Gyms, group fitness studios, trainers, and professionals can help you to lay out a plan that will either keep you on track through all of the changes and restrictions or help you to get back on the ball so that all of your health objectives are met.
Most facilities and providers are setting plans to provide for their clients and customers to accommodate the unpredictable future. The key to remaining consistent is to have solid plans in place. This means setting a plan A, plan B, and perhaps even a plan C. An enormous amount is on the table for this coming fall and winter; if your gym closes again, what is your plan? If outdoor exercising is not an option due to the weather, what is your plan? Leaving things to chance will significantly increase your chances of falling off of your regimen and will make consistency a big problem.
The key to remaining consistent is to have solid plans in place. This means setting a plan A, plan B, and perhaps even a plan C.
Tip 2: Stay active for both mental and physical health benefits
The rise of stress and anxiety as a result of the uncertainty around COVID-19 has affected everyone in some way. Staying active by exercising helps alleviate stress by releasing chemicals like serotonin and endorphins in your brain. In turn, these released chemicals can help improve your mood and even reduce risk of depression and cognitive decline. Additionally, physical activity can help boost your immune system and provide long term health benefits.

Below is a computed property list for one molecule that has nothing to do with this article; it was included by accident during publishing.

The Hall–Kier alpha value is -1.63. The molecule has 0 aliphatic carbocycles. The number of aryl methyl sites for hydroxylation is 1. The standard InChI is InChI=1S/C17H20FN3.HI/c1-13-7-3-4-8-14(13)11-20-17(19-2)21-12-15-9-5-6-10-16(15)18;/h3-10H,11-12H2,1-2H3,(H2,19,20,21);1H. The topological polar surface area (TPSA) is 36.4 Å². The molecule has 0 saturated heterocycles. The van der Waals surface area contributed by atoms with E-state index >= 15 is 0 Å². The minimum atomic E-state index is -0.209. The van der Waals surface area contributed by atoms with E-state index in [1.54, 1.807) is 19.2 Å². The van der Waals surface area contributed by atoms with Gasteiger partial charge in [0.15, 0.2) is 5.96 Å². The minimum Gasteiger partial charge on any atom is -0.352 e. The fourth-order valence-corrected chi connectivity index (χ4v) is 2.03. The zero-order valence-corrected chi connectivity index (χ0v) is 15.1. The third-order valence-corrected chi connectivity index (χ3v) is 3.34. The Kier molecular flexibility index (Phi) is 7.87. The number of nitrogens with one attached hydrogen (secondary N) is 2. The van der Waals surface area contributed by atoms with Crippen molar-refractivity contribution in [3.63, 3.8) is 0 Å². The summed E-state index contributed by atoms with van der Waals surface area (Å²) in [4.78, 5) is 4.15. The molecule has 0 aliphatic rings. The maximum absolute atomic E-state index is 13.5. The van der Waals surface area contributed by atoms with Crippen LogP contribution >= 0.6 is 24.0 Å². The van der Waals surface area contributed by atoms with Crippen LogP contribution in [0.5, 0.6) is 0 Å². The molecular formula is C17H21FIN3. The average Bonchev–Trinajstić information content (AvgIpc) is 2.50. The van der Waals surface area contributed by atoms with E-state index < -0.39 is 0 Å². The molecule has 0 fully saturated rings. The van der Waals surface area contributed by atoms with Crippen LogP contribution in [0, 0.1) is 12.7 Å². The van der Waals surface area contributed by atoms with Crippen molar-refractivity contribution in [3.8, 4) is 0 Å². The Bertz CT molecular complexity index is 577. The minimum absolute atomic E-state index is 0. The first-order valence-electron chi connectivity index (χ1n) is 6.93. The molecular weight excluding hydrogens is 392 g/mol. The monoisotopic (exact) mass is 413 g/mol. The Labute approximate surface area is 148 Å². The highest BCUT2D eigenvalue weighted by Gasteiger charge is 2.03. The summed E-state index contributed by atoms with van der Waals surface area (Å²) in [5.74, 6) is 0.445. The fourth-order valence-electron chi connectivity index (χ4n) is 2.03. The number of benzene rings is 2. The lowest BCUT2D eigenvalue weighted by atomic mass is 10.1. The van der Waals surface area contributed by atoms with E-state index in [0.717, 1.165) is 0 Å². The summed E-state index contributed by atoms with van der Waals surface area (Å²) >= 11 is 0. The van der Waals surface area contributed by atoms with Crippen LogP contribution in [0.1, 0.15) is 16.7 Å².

With the new work-from-home norm, it can be easy to bypass how much time you are spending sedentary. Be aware of your sitting time and balance it with activity. Struggling to find ways to stay active? Start simple with activities like going for a walk outside, doing a few reps in exchange for extra Netflix time, or even setting an alarm to move during your workday.
Tip 3: Start slow and strong
If you, like many others during the pandemic shift, have taken some time off of your normal fitness routine, don't push yourself to dive in head first, as this may lead to burnout, injury, and soreness. Plan to start at 50 percent of the volume and intensity of prior workouts when you return to the gym. Inactivity eats away at muscle mass, so rather than focusing on cardio, head to the weights or resistance bands and work on rebuilding your strength.
Be aware of your sitting time and balance it with activity.
Tip 4: If your gym is open, prepare to sanitize
In a study published earlier this year, researchers found drug-resistant bacteria, the flu virus, and other pathogens on about 25 percent of the surfaces they tested in multiple athletic training facilities. Even with heightened gym cleaning procedures in place for many facilities, if you are returning to the gym, ensuring that you disinfect any surfaces before and after using them is key.
When spraying disinfectant, wait a few minutes to kill the germs before wiping down the equipment. Also, don't forget to wash your hands frequently. In an enclosed space where many people are breathing heavier than usual, this can allow for a possible increase in virus droplets, so make sure to wear a mask and practice social distancing. Staying in the know and preparing for new gym policies will make it easy to return to these types of facilities as protocols and mutual respect can be agreed upon.